Glucagonoma is a very rare tumor of the islet cells of the pancreas, which leads to an excess of the hormone glucagon in the blood.
MEN I - glucagonoma
Glucagonoma is usually cancerous (malignant). The cancer tends to spread and get worse.
This cancer affects the islet cells of the pancreas. As a result, the islet cells produce too much of the hormone glucagon.
The cause is unknown. Genetic factors play a role in some cases. A family history of the syndrome multiple endocrine neoplasia type I (MEN I) is a risk factor.
Symptoms of glucagonoma may include any of the following:
- Glucose intolerance (body has problem breaking down sugars)
- High blood sugar (hyperglycemia)
- Excessive thirst (due to high blood sugar)
- Frequent urination (due to high blood sugar)
- Increased appetite
- Inflamed mouth and tongue
- Nighttime (nocturnal) urination
- Skin rash on face, abdomen, buttocks, or feet that comes and goes, and moves around
- Weight loss
In most cases, the cancer has already spread to the liver when it is diagnosed.
Exams and Tests
The health care provider will perform a physical exam and ask about your medical history and symptoms.
Tests that may be done include:
Surgery to remove the tumor is usually recommended. The tumor does not usually respond to chemotherapy.
You can ease the stress of illness by joining a cancer support group. Sharing with others who have common experiences and problems can help you not feel alone.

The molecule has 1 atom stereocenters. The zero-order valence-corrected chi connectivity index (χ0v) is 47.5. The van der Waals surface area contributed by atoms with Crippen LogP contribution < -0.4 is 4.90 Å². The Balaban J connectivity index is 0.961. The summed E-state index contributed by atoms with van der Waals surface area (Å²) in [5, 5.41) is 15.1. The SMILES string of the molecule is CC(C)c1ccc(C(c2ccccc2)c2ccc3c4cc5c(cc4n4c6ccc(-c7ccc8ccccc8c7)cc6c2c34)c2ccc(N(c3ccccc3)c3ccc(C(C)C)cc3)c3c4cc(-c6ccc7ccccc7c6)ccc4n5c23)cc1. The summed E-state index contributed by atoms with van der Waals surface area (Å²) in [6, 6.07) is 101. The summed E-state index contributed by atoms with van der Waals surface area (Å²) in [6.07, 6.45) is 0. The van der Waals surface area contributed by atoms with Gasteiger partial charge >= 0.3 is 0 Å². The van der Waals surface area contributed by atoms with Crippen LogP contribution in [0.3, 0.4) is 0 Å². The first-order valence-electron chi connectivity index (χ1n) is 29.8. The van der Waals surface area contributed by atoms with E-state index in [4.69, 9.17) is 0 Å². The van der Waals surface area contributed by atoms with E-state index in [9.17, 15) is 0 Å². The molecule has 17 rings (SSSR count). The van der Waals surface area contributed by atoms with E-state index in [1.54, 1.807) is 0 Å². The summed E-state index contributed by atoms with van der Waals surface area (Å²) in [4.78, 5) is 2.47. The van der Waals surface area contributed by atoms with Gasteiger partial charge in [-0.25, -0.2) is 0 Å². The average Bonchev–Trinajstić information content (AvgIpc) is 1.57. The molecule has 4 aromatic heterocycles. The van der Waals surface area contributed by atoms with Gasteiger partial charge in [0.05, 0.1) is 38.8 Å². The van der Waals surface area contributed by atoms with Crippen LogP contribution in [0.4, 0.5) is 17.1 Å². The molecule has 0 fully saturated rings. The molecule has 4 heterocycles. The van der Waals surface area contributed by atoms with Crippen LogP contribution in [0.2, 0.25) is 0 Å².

Approximately 60% of these tumors are cancerous. It is common for this cancer to spread to the liver. Only about 20% of people can be cured with surgery.
If the tumor is only in the pancreas and surgery to remove it is successful, people have a 5-year survival rate of 85%.
The cancer can spread to the liver. High blood sugar level can cause problems with metabolism and tissue damage.
When to Contact a Medical Professional
Call your provider if you notice symptoms of glucagonoma.
National Cancer Institute. Pancreatic neuroendocrine tumors (islet cell tumors) treatment (PDQ) - health professional version. Updated April 30, 2015. www.cancer.gov/types/pancreatic/hp/pnet-treatment-pdq#section/all. Accessed December 21, 2016.
Schneider DF, Mazeh H, Lubner SJ, Jaume JC, Chen H. Cancer of the endocrine system. In: Niederhuber JE, Armitage JO, Doroshow JH, Kastan MB, Tepper JE, eds. Abeloff's Clinical Oncology. 5th ed. Philadelphia, PA: Elsevier Saunders; 2014:chap 71.
Vella A. Gastrointestinal hormones and gut endocrine tumors. In: Melmed S, Polonsky KS, Larsen PR, Kronenberg HM, eds. Williams Textbook of Endocrinology. 13th ed. Philadelphia, PA: Elsevier; 2016:chap 38.
Reviewed By: Todd Gersten, MD, Hematology/Oncology, Florida Cancer Specialists & Research Institute, Wellington, FL. Review provided by VeriMed Healthcare Network. Also reviewed by David Zieve, MD, MHA, Medical Director, Brenda Conaway, Editorial Director, and the A.D.A.M. Editorial team.